So far, we've settled on a dictionary-based representation for our database of records, and we've reviewed some Python data structure concepts along the way. As mentioned, though, the objects we've seen so far are temporary—they live in memory and they go away as soon as we exit Python or the Python program that created them. To make our people persistent, they need to be stored in a file of some sort.
One way to keep our data around between program runs is to write all the data out to a simple text file, in a formatted way. Provided the saving and loading tools agree on the format selected, we're free to use any custom scheme we like.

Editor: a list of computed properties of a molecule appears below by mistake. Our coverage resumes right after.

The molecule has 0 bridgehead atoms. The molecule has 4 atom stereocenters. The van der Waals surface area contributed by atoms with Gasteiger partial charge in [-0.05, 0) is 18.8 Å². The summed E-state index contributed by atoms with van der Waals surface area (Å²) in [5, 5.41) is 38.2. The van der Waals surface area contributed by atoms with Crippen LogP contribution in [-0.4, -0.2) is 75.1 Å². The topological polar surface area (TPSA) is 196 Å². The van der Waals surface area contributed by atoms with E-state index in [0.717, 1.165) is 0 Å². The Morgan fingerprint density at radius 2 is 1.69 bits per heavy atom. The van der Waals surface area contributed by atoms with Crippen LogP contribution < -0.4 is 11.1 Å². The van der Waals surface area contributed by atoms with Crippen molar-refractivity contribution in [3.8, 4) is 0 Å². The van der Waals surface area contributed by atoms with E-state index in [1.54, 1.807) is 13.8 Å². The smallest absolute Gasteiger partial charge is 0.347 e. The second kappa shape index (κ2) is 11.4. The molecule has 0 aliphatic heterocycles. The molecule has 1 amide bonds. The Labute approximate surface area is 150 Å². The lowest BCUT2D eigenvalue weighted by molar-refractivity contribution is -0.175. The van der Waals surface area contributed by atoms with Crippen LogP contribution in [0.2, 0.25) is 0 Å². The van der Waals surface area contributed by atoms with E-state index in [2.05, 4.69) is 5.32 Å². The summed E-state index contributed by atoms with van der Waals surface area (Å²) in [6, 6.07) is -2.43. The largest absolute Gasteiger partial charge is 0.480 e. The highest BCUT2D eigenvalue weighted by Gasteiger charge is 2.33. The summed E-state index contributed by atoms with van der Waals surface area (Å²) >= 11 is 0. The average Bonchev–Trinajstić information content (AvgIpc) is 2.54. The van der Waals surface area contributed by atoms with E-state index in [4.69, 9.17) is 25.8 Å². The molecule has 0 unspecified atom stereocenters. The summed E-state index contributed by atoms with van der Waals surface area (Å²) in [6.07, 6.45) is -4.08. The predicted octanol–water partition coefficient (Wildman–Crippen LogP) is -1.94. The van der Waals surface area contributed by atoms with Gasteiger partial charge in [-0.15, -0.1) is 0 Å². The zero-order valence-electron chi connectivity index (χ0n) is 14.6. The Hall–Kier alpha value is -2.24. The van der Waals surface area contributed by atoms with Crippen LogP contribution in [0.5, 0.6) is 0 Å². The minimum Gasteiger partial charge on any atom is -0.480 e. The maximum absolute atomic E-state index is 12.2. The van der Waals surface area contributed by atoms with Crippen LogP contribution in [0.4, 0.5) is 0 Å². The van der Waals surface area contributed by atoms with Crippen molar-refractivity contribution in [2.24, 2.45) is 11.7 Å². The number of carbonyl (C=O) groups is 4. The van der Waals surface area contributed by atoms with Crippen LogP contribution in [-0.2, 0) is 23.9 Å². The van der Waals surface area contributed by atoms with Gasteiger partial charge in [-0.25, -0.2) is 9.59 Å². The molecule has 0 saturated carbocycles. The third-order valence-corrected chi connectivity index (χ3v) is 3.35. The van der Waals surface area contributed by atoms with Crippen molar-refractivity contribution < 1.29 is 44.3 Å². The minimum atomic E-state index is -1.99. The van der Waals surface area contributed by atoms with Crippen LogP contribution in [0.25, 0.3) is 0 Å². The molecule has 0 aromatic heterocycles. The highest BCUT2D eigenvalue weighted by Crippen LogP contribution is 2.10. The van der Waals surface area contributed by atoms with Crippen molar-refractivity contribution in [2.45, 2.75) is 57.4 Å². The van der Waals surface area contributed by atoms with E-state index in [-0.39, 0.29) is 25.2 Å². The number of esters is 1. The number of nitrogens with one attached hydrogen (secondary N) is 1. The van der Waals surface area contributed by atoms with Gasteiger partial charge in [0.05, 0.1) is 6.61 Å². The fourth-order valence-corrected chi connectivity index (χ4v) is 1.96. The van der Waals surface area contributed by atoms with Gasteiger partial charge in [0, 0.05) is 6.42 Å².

So that we don't have to keep working interactively, let's first write a script that initializes the data we are going to store (if you've done any Python work in the past, you know that the interactive prompt tends to become tedious once you leave the realm of simple one-liners). Example 2-1 creates the sort of records and database dictionary we've been working with so far, but because it is a module, we can import it repeatedly without having to retype the code each time. In a sense, this module is a database itself, but its program code format doesn't support automatic or end-user updates as is.